Altered expression of E-cadherin in hepatocellular carcinoma: correlations with genetic alterations, beta-catenin expression, and clinical features.
Wei Yu,Van Nhieu Jeanne Tran,Prigent Sylvie,Srivatanakul Petcharin,Tiollais Pierre,Buendia Marie-Annick
Hepatology (Baltimore, Md.)
E-cadherin is a key cell adhesion protein implicated as a tumor/invasion suppressor in human carcinomas and a binding partner of beta-catenin, which plays a critical role in Wnt signaling and in tumorigenesis. Here we report genetic and expression studies of E-cadherin and beta-catenin in hepatocellular carcinoma (HCC). Immunohistochemical analysis of E-cadherin expression in 37 HCCs and adjacent nontumor tissues revealed important variations among tumor samples, ranging from complete or heterogeneous down-regulation in 35% of cases to marked overexpression in 40% of tumors. Loss of E-cadherin expression was closely associated with loss of heterozygosity (LOH) at the E-cadherin locus and methylation of CpG islands in the promoter region (P <.002), predominantly in hepatitis B virus (HBV)-related tumors (P <.005). No mutation of the E-cadherin gene could be detected in the tumors examined, suggesting the requirement for reversible mechanisms of E-cadherin down-regulation. In most HCCs, including E-cadherin-positive and -negative cases, beta-catenin was strongly expressed at the cell membrane and nuclear accumulation of the protein was correlated with the presence of mutations in the beta-catenin gene itself, but not with E-cadherin loss. At difference with a number of epithelial cancers, vascular invasion was frequently noted in HCCs showing enforced expression of the membranous E-cadherin/beta-catenin complex. In conclusion, these data support the notion that E-cadherin might play diverse and seemingly paradoxic roles in HCC, reflecting specific requirements for tumor growth and spread in the liver environment.
Infection of human bone marrow stromal cells by hepatitis B virus: implications for viral persistence and the suppression of hematopoiesis.
Chai T,Prior S,Cooksley W G,Sing G K
The Journal of infectious diseases
Suspension cultures of bone marrow cells (BMC) were challenged with hepatitis B virus (HBV) to study interactions between the virus and the nonadherent and adherent BMC populations. Virus-challenged BMC developed an adherent stromal layer that differed in cellular composition from that of mock-infected cultures, showing a threefold increase in cells of the monocyte-macrophage lineage with an accompanying decrease in cells of the granulocytic lineage. Both viral envelope hepatitis B surface and core antigen expression was detected in adherent and nonadherent cell populations up to 10 days after virus challenge, which decreased thereafter. HBV DNA was still detectable in adherent cells 3 weeks after virus challenge, as shown by polymerase chain reaction analysis. These data indicate that HBV can infect not only bone marrow colony-forming cells but also the stromal cell populations involved with the regulation of hematopoiesis in vivo. Such virus-cell interactions could contribute to the immune dysfunction and bone marrow failure occasionally reported for patients with HBV infection as well as acting as an important site for HBV latency and persistence.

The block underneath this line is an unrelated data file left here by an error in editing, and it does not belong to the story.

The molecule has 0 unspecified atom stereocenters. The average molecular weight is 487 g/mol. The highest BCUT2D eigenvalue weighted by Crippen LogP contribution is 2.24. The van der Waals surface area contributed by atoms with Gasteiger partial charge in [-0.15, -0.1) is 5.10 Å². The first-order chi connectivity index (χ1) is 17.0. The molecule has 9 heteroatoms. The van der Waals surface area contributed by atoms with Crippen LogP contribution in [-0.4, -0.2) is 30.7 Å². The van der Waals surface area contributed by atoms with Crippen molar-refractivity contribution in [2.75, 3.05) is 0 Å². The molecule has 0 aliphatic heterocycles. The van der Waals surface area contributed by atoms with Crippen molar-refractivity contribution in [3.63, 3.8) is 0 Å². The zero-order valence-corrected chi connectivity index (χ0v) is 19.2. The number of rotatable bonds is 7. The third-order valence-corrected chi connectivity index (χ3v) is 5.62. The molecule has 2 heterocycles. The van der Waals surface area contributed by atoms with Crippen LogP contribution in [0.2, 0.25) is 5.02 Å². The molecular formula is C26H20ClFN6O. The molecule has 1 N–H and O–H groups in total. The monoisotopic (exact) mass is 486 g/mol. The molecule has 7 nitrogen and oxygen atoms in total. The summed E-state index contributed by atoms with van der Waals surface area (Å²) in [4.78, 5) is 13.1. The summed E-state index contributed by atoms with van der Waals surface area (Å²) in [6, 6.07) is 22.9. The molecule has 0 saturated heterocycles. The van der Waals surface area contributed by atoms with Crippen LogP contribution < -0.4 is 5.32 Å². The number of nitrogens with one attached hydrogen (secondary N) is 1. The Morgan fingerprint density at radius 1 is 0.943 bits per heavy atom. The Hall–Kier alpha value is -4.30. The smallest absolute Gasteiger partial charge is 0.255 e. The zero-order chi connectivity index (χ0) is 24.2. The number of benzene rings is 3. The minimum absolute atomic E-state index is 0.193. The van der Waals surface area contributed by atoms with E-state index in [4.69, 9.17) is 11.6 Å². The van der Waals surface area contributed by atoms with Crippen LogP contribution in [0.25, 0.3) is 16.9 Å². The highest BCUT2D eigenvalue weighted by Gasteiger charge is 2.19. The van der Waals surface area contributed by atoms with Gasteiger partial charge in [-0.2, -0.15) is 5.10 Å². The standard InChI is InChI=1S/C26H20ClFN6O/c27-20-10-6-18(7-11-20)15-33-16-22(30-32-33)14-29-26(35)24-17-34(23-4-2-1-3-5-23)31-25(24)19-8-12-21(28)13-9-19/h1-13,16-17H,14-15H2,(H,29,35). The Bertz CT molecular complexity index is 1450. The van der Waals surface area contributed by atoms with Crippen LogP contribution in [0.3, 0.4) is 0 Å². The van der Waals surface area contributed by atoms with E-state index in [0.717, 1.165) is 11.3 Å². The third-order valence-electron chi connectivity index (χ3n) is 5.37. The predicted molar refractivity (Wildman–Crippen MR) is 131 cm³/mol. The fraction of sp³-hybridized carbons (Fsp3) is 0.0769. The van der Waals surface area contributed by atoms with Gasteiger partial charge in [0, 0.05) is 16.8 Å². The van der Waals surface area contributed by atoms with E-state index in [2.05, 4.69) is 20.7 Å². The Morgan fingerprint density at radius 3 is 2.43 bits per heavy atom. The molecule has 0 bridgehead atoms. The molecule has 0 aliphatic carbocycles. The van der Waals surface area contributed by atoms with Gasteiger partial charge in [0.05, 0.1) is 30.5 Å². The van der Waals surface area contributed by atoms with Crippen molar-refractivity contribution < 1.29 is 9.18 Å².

Activation of hepatic stellate cells after phagocytosis of lymphocytes: A novel pathway of fibrogenesis.
Muhanna Nidal,Doron Sarit,Wald Ori,Horani Amjad,Eid Ahmed,Pappo Orit,Friedman Scott L,Safadi Rifaat
Hepatology (Baltimore, Md.)
UNLABELLED:Increased CD8-T lymphocytes and reduced natural killer (NK) cells contribute to hepatic fibrosis. We have characterized pathways regulating the interactions of human hepatic stellate cells (HSCs) with specific lymphocyte subsets in vivo and in vitro. Fluorescence-activated cell sorting (FACS) was used to characterize human peripheral blood lymphocytes (PBLs) and intrahepatic lymphocytes (IHLs) obtained from healthy controls and from patients with either hepatitis B virus (HBV) or hepatitis C virus (HCV) with advanced fibrosis. Liver sections were analyzed by immunohistochemistry and confocal microscopy. To investigate in vitro interactions, PBLs from healthy controls or patients with HCV cirrhosis were co-cultured with an immortalized human HSC line (LX2 cells) or with primary HSCs. Significant alterations in lymphocyte distribution were identified in IHLs but not PBLs. The hepatic CD4/CD8 ratio and NK cells were significantly reduced in HBV/HCV patients. Expression of alpha-smooth muscle actin and infiltration of CD4, CD8, and NK cells were readily apparent in liver sections from patients with cirrhosis but not in healthy controls. Lymphocytes from each subset were in proximity to HSCs primarily within the periportal regions, and some were directly attached or engulfed. In culture, HSC activation was stimulated by HCV-derived CD8-subsets but attenuated by NK cells. Confocal microscopy identified lymphocyte phagocytosis within HSCs that was completely prevented by blocking intracellular adhesion molecule 1 (ICAM-1) and integrin molecules, or by irradiation of HSCs. LX2 knockdown of either Cdc42 or Rac1 [members of the Rho-guanosine triphosphatase (GTPase) family] prevented both phagocytosis and the activation of HSC by HCV-derived lymphocytes. CONCLUSION:The CD4/CD8 ratio and NK cells are significantly decreased in livers with advanced human fibrosis. Moreover, disease-associated but not healthy lymphocytes are engulfed by cultured HSCs, which is mediated by the Rac1 and Cdc42 pathways. Ingestion of lymphocytes by HSCs in hepatic fibrosis is a novel and potentially important pathway regulating the impact of lymphocytes on the course of hepatic fibrosis.